Hormone helps fish to mate, may affect human hearing
ITHACA, N.Y. -- Without enough estrogen-like hormone in their systems, female plainfin midshipman fish turn a deaf ear to the alluring love songs of the males. And, according to Cornell University biologists, a similar steroid-sensitive response could underlie changes in the hearing sensitivity of humans. The biologists experimentally boosted levels of the steroid hormone in non-reproductive females of the fish species Porichthys notatus, temporarily altering their inner-ear auditory mechanism so they could hear the males' hum-like advertisement call that says, essentially: "I have prepared a nest under a rock in shallow water, so deposit your eggs for me to fertilize, and together we'll make beautiful small fry."
Altering steroid hormone levels did not change the reproductive status of the females; the eggs they carried were still immature and were not ready to be deposited, even if the hearing-enhanced females had been attracted to the males' nests. Rather, the Cornell biologists found a hormonal trigger for a complex auditory system.
Andrew H. Bass, the Cornell professor of neurobiology and behavior who led the research team that reported the findings in the July 16, 2004, issue of Science ("Steroid-dependent Auditory Plasticity Leads to Adaptive Coupling of Sender and Receiver") comments: "We suspected that enhancing the sensitivity of the females' ears to the upper harmonics of the males' hums should improve detection of their vocalizations. Upper harmonics propagate farther in shallow water environments like those where midshipman males build nests and sing their love song to attract females.
"But the females can't process this vital information and respond appropriately if they can't hear it. Steroid hormones appear to provide a key molecule that leads to shifts in the hearing sensitivity of females," Bass said.
Paul M. Forlano, a graduate student in Bass's lab, and David L. Deitcher, one of Bass's colleagues at Cornell, also identified the estrogen receptor in the female inner ear where the enhancement of the males' cues begins. As Forlano notes: "This was especially important since estrogen receptors are also present in the human inner ear but no one knows why they might be there. Our study now suggests a possible function."
The research, he notes, is of particular relevance to women with Turner's syndrome, a genetic aberration that results in loss of estrogen production in the ovary, that also shows an early onset in progressive high-frequency hearing loss.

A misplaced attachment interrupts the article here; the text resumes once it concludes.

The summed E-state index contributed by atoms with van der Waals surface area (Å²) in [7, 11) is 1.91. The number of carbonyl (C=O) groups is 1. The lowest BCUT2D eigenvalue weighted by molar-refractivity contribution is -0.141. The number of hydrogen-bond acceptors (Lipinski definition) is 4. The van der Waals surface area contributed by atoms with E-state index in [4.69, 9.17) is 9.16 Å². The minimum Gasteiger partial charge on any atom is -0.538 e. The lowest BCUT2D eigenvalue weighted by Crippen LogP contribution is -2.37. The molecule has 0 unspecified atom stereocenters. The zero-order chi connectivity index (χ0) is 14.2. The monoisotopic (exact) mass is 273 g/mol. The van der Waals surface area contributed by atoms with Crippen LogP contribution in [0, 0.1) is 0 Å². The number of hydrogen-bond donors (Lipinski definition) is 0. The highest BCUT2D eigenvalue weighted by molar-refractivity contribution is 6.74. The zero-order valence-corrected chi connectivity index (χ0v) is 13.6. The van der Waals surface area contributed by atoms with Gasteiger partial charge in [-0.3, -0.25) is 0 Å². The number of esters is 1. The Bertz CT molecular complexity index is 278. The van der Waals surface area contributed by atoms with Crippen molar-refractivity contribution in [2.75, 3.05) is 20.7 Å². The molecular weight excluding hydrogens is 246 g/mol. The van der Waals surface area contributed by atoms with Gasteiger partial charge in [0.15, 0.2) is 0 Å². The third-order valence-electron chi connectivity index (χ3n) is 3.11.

Joseph A. Sisneros, a postdoctoral associate in Bass's lab at the time of the study and now a faculty member at the University of Washington, further explains: "Previous experiments in other laboratories also suggested that steroid hormones may play a role in causing some of the reported changes in hearing sensitivity of human females at differing stages of the menstrual cycle. Knowing how steroids can alter the hearing abilities of midshipman fish might give us important clues as to how these changes in hearing occur among humans."
Midshipman fish have long enjoyed a certain amount of local fame on the West Coast. During their seasonal mating time, when males move toward the shore from deep water and prepare to advertise their love nests, the humming chorus becomes so loud and persistent that houseboat residents often lie awake at night.
A long-time researcher on midshipman fish, Cornell's Bass notes: "Perhaps the remarkable hum of these fish will take on new meaning for the houseboaters when they discover that they may share some things in common with these vocal Lotharios of the sea. And we hope that others who study the human auditory system will be inspired by these experiments."
The fish study, which was supported, in part, by the National Institutes of Health, shows how steroid hormones can help shift the sensitivity of the auditory system to pay more attention to some social stimuli than to others, says Bass. "This system of hormone-based prioritization helps the brain focus on the most important stimuli, at any given time, in an ever-changing environment. Perhaps something similar is at work in humans."
Source: Eurekalert & othersLast reviewed: By John M. Grohol, Psy.D. on 21 Feb 2009
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